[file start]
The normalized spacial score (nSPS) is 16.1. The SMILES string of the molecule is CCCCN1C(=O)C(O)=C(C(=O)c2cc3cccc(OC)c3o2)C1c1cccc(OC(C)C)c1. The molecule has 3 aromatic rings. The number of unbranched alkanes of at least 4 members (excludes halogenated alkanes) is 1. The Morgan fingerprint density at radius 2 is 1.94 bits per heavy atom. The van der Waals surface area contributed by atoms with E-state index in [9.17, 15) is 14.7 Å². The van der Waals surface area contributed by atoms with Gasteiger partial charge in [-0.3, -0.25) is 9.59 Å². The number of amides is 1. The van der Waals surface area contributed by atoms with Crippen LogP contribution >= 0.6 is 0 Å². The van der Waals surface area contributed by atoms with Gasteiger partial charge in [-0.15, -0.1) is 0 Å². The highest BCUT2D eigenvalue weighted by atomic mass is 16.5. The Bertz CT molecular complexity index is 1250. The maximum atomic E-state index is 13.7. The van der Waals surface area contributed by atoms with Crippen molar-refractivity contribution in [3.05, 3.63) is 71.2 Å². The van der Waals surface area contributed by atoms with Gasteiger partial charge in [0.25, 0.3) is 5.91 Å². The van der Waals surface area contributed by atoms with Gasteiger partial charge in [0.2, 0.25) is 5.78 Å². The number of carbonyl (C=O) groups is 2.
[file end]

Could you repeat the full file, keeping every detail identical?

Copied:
The normalized spacial score (nSPS) is 16.1. The SMILES string of the molecule is CCCCN1C(=O)C(O)=C(C(=O)c2cc3cccc(OC)c3o2)C1c1cccc(OC(C)C)c1. The molecule has 3 aromatic rings. The number of unbranched alkanes of at least 4 members (excludes halogenated alkanes) is 1. The Morgan fingerprint density at radius 2 is 1.94 bits per heavy atom. The van der Waals surface area contributed by atoms with E-state index in [9.17, 15) is 14.7 Å². The van der Waals surface area contributed by atoms with Gasteiger partial charge in [-0.3, -0.25) is 9.59 Å². The number of amides is 1. The van der Waals surface area contributed by atoms with Crippen LogP contribution >= 0.6 is 0 Å². The van der Waals surface area contributed by atoms with Gasteiger partial charge in [-0.15, -0.1) is 0 Å². The highest BCUT2D eigenvalue weighted by atomic mass is 16.5. The Bertz CT molecular complexity index is 1250. The maximum atomic E-state index is 13.7. The van der Waals surface area contributed by atoms with Crippen molar-refractivity contribution in [3.05, 3.63) is 71.2 Å². The van der Waals surface area contributed by atoms with Gasteiger partial charge in [0.25, 0.3) is 5.91 Å². The van der Waals surface area contributed by atoms with Gasteiger partial charge in [0.2, 0.25) is 5.78 Å². The number of carbonyl (C=O) groups is 2.